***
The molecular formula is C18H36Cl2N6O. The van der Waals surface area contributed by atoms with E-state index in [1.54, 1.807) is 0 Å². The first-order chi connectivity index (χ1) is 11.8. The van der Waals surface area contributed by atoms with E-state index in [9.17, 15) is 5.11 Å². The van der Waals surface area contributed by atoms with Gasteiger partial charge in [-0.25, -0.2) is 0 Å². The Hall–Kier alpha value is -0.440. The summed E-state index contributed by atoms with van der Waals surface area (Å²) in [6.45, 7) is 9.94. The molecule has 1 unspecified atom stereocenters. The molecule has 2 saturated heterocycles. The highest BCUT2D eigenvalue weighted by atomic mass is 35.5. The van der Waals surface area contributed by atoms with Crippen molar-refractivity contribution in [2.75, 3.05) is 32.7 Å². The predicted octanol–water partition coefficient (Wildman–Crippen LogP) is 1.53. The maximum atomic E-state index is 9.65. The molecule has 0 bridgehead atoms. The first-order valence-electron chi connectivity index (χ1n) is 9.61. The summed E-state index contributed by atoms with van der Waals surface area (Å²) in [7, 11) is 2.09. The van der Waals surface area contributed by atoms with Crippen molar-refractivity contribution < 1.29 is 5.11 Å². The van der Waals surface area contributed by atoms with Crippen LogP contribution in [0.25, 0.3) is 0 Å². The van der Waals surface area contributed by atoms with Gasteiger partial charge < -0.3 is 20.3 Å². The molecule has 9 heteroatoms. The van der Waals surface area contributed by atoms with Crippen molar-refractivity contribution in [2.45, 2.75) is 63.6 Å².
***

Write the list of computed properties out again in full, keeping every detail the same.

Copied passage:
The molecular formula is C18H36Cl2N6O. The van der Waals surface area contributed by atoms with E-state index in [1.54, 1.807) is 0 Å². The first-order chi connectivity index (χ1) is 11.8. The van der Waals surface area contributed by atoms with E-state index in [9.17, 15) is 5.11 Å². The van der Waals surface area contributed by atoms with Gasteiger partial charge in [-0.25, -0.2) is 0 Å². The Hall–Kier alpha value is -0.440. The summed E-state index contributed by atoms with van der Waals surface area (Å²) in [6.45, 7) is 9.94. The molecule has 1 unspecified atom stereocenters. The molecule has 2 saturated heterocycles. The highest BCUT2D eigenvalue weighted by atomic mass is 35.5. The van der Waals surface area contributed by atoms with Crippen molar-refractivity contribution in [2.75, 3.05) is 32.7 Å². The predicted octanol–water partition coefficient (Wildman–Crippen LogP) is 1.53. The maximum atomic E-state index is 9.65. The molecule has 0 bridgehead atoms. The first-order valence-electron chi connectivity index (χ1n) is 9.61. The summed E-state index contributed by atoms with van der Waals surface area (Å²) in [7, 11) is 2.09. The van der Waals surface area contributed by atoms with Crippen molar-refractivity contribution < 1.29 is 5.11 Å². The van der Waals surface area contributed by atoms with Crippen LogP contribution in [0.25, 0.3) is 0 Å². The van der Waals surface area contributed by atoms with Gasteiger partial charge < -0.3 is 20.3 Å². The molecule has 9 heteroatoms. The van der Waals surface area contributed by atoms with Crippen molar-refractivity contribution in [2.45, 2.75) is 63.6 Å².